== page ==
If pressed on the Passenger Air Carriers Tax:

  *   Extends current agreement with passenger airline companies to only charge up to $2.5 Million in tax on commercial jet fuel.

  *   Without legislative action, North Carolina would have the 5th highest tax on jet fuel in the country.

  *   35 States have already moved to completely exclude commercial jet fuel from taxation.

  *   The airline hub in Charlotte is a vital part of our state economy. The hub creates jobs, generates tourism, increases commerce, and even works as recruiting tool for academia and business. It is crucial that North Carolina maintains a competitive economy for the airline industry.

Digital Flyers

Pick out your favorite and use the flyer on your Twitter, Facebook page, or in a Newsletter to supporters.

Click on each image to see it larger and to download.







Women’s History Month – graphics coming next week!


  *   #NCcompetes when discussing economic development, new business projects, and HB 117.

  *   #saferoads when discussing infrastructure, transportation, and SB 20.



(She left out one very important Twitter hash-tag for use in discussing some of the latest big decisions in the General Assembly:  #SMH.)

 Pay close attention to see HOW MANY times this stuff shows up verbatim in various members’ speeches and newsletters as well as drive-by media reporting.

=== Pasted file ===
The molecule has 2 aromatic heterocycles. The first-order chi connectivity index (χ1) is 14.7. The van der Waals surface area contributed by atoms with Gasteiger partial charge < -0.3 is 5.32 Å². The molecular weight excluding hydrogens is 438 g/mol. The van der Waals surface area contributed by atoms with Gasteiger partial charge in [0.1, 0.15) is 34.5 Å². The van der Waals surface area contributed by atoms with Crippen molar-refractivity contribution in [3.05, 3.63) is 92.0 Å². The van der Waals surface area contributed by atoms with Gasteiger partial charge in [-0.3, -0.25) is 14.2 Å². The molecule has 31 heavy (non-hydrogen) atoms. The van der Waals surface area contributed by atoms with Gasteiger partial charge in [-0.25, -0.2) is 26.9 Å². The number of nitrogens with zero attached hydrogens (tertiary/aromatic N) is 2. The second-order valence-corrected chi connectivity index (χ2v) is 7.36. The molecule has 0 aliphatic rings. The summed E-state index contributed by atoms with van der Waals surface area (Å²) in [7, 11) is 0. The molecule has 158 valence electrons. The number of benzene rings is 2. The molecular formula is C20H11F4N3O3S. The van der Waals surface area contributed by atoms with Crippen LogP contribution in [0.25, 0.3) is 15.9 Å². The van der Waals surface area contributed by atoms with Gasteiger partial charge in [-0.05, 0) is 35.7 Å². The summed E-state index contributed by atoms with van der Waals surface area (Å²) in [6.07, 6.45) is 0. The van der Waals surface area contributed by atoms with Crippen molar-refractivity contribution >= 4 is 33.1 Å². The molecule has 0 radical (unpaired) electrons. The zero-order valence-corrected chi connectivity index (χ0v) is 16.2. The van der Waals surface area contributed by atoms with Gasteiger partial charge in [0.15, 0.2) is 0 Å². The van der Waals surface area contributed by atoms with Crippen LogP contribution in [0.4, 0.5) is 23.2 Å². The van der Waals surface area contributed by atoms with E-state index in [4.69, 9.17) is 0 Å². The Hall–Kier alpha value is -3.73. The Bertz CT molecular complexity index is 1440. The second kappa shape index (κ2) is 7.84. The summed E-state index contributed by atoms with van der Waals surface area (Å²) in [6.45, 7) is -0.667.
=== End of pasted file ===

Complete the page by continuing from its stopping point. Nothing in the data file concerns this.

6 thoughts on “#NCGA: Speaker’s team issues talking points to help spin NC Competes Act & gas tax hike

  1. So the Speakers office is helping out those who vote on the liberal Big Government side of these issues, not the limited government conservatives who vote on the side of these issues that represents the GOP platform. I wonder how much having a Chapel Hill liberal as the chief of staff in Moore’s office influences such things,

    I would love to be running strategy and writing ads for conservative challengers to the Big Government Republicans who voted for these liberal policies. The ads almost write themselves. In a GOP primary, they are not going to be able to defend these big government tax and spend policies. With a good challenger, decently financed, those who supported these policies will be road kill in a primary.

  2. It occurs to me… if you actually have a solid principle behind “why” your position is what it is, and you actually believe it and are willing to explain and defend that principle…. all this nuance and spin and wordsmithing becomes unnecessary.

  3. Let’s make it real simple. The tool the Governor and his economic development team needs is not corporate welfare, but universally lower taxes for all. Rich, poor, business, wage earners. The next tool is to reduce the number of business regulations. Do we really need to regulate so many professions? Do we really need every business to pay a privilege tax if they are not in a regulated profession? No, we do not.


    1. Absolutely, well said. 🙂

      (Man, sometimes I “really” wish this site employed a “like” or “upvote” button – I would give you one).

      ((But HEY… no facebook – that’s not what I meant, at ALL)) 🙂